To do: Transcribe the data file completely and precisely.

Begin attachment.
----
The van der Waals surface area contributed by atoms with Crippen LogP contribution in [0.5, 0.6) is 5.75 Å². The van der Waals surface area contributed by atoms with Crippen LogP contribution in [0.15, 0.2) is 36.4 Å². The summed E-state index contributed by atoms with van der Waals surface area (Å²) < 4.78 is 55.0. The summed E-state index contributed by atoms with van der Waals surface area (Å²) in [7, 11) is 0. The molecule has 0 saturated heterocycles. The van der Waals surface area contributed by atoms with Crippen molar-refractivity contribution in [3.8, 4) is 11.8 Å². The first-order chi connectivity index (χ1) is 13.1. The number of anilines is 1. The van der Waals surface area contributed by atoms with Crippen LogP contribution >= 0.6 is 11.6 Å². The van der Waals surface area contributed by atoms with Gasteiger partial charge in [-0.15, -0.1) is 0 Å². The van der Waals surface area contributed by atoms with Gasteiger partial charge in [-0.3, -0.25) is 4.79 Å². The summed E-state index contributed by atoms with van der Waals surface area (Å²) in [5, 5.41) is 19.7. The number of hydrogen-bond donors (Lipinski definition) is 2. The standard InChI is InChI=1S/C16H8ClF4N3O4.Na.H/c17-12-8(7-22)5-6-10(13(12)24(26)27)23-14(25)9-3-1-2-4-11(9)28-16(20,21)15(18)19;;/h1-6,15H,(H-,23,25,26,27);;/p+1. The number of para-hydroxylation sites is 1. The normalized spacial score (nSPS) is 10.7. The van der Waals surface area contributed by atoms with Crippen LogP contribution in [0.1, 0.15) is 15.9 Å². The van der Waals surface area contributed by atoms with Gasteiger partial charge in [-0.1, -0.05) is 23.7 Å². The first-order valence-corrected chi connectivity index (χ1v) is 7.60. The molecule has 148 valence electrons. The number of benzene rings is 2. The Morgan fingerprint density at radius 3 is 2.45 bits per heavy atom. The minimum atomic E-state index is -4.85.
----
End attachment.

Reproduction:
The van der Waals surface area contributed by atoms with Crippen LogP contribution in [0.5, 0.6) is 5.75 Å². The van der Waals surface area contributed by atoms with Crippen LogP contribution in [0.15, 0.2) is 36.4 Å². The summed E-state index contributed by atoms with van der Waals surface area (Å²) < 4.78 is 55.0. The summed E-state index contributed by atoms with van der Waals surface area (Å²) in [7, 11) is 0. The molecule has 0 saturated heterocycles. The van der Waals surface area contributed by atoms with Crippen molar-refractivity contribution in [3.8, 4) is 11.8 Å². The first-order chi connectivity index (χ1) is 13.1. The number of anilines is 1. The van der Waals surface area contributed by atoms with Crippen LogP contribution >= 0.6 is 11.6 Å². The van der Waals surface area contributed by atoms with Gasteiger partial charge in [-0.15, -0.1) is 0 Å². The van der Waals surface area contributed by atoms with Gasteiger partial charge in [-0.3, -0.25) is 4.79 Å². The summed E-state index contributed by atoms with van der Waals surface area (Å²) in [5, 5.41) is 19.7. The number of hydrogen-bond donors (Lipinski definition) is 2. The standard InChI is InChI=1S/C16H8ClF4N3O4.Na.H/c17-12-8(7-22)5-6-10(13(12)24(26)27)23-14(25)9-3-1-2-4-11(9)28-16(20,21)15(18)19;;/h1-6,15H,(H-,23,25,26,27);;/p+1. The number of para-hydroxylation sites is 1. The normalized spacial score (nSPS) is 10.7. The van der Waals surface area contributed by atoms with Crippen LogP contribution in [0.1, 0.15) is 15.9 Å². The van der Waals surface area contributed by atoms with Gasteiger partial charge in [-0.1, -0.05) is 23.7 Å². The first-order valence-corrected chi connectivity index (χ1v) is 7.60. The molecule has 148 valence electrons. The number of benzene rings is 2. The Morgan fingerprint density at radius 3 is 2.45 bits per heavy atom. The minimum atomic E-state index is -4.85.